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The Halakhot of Stove and Oven Use on Shabbat and Yom Tov

Rabbi Meir Sendor

Our stoves and ovens get a lot of use throughout the month of Tishrei in preparing Yom Tov meals, in addition to our weekly Shabbat preparation. This is a good time to review the halakhot of oven and stove use on Yom Tov and Shabbat, and to correct some common misunderstandings when it comes to the use of ovens with the Sabbath Mode feature.

The Star-K Kashrut organization, pioneers together with appliance manufacturers in the development of the Sabbath Mode setting for ovens, acknowledges that the trade name for this feature is unfortunate and has led to misunderstandings, and has appealed to rabbis to help correct the problem. The real advantage of the Sabbath Mode feature is for Yom Tov, and even here it is subject to halakhic rules that define a very limited set of parameters for oven use. 

Let me quote directly from warnings issued on the Star-K website:

The Sabbath Mode does not allow us to turn these appliances on or off on the Sabbath. The Sabbath Mode also does not allow us to use these appliances completely at will on Shabbos or Yom Tov. Rather, it enables us to use these appliances within the guidelines of Halacha…

Ovens with the Sabbath mode on will not shut off after twelve hours of continuous operation. In many cases this mode will prevent the oven light from going on/off as the door is opened/closed. In some models, however, the bulb must be unscrewed or the light left on for the entire period. No lights, digits, solenoids, fans, icons, tones or displays will be activated/modified in the normal operation of the oven.

For these Sabbath mode models, the set  temperature can be raised or lowered on Yom Tov (but not on Shabbos) for cooking purposes at any time, because there is a built-in delay between the request for temperature change and its actual implementation.

The following rules apply to oven use, with or without the Sabbath Mode:

1. No adjustment to the temperature is permitted on Shabbos even in the Sabbath Mode.

2. All food must be fully cooked and placed in the oven before Shabbos. No food (cooked or non-cooked) may be placed in the oven on Shabbos to re-warm or cook. This is true regarding ovens, as well as warming drawers.

3. It is the opinion of Rabbi Heinemann that on Shabbos, for the thermostatically controlled oven that is running (as opposed to one shut off by timed bake), the door may be opened once at any time and all the food removed at that time. The oven may not be used any further for that Shabbos. [This refers all modern ovens, regular and Sabbath mode, and to food  that is fully cooked that was placed in the oven before Shabbos to stay warm].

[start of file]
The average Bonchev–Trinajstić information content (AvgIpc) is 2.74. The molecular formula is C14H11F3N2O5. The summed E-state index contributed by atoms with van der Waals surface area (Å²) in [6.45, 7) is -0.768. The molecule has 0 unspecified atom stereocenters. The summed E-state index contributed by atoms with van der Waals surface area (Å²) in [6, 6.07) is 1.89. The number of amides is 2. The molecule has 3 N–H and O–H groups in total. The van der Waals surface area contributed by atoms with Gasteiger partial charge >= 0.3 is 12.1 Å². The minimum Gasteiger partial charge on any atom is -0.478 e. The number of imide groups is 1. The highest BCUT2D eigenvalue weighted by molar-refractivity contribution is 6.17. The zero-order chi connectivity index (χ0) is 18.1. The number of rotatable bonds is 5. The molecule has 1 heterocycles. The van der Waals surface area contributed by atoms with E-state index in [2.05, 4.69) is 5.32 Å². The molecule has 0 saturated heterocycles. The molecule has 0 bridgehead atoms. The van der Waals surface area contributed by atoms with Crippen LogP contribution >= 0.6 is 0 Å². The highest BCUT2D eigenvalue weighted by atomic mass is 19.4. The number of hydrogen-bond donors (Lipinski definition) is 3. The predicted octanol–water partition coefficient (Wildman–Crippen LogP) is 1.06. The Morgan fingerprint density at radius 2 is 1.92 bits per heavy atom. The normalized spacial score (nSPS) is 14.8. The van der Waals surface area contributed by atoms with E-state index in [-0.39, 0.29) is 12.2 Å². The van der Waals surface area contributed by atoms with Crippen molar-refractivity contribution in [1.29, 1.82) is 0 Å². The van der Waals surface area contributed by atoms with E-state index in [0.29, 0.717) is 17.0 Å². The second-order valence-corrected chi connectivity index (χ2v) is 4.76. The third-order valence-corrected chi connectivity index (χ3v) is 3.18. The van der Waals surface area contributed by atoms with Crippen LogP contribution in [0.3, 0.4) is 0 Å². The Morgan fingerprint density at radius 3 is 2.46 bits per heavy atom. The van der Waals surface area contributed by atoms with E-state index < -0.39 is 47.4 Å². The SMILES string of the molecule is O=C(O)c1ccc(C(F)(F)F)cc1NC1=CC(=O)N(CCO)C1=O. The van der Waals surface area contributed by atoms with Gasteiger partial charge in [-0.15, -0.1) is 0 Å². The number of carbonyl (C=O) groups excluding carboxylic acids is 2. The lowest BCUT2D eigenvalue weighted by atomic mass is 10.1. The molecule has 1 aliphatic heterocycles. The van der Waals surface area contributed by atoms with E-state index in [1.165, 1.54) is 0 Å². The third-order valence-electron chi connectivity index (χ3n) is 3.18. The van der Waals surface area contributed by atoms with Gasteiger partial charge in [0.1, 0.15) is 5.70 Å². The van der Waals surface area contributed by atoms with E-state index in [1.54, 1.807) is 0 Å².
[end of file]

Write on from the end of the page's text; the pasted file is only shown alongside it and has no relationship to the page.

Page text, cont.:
4. The controls of an oven that is left on for Shabbos (or part of a Shabbos with a timed bake) should be covered with something like a piece of aluminum foil. Caution: Please be careful not to cover the vents.

With these warnings and corrections from Star-K in mind, let’s review the rules of cooking and keeping food warm on Shabbat and Yom Tov, and how they apply to ovens and stove tops with the Shabbos Mode feature.

Shabbat. Halakhah permits the use of a stove to keep food warm on Shabbat. The active stove burner should be covered with a blech such as a sheet of steel or thick aluminum. The food should be fully-cooked and placed on the blech before Shabbat begins. When food is served, the pot or pan should be removed from the burner. If after serving you intend to replace the pot on the burner to continue to stay hot, you should have this intention in mind throughout the time in which the pot is off the burner. You should also keep your hand in contact with the pot handle at all times until it is returned to the burner.  If the pot cover has been removed to serve food, the cover should be placed back on the pot before the pot is put back on the burner. One of the advantages of the Sabbath Mode is that it keeps stove burners and ovens of certain models from shutting off after 12 hours, so the stove can stay on for all Shabbat to keep food warm. The 12 hour shut-off is a safety feature and Sabbath Mode overrides this feature.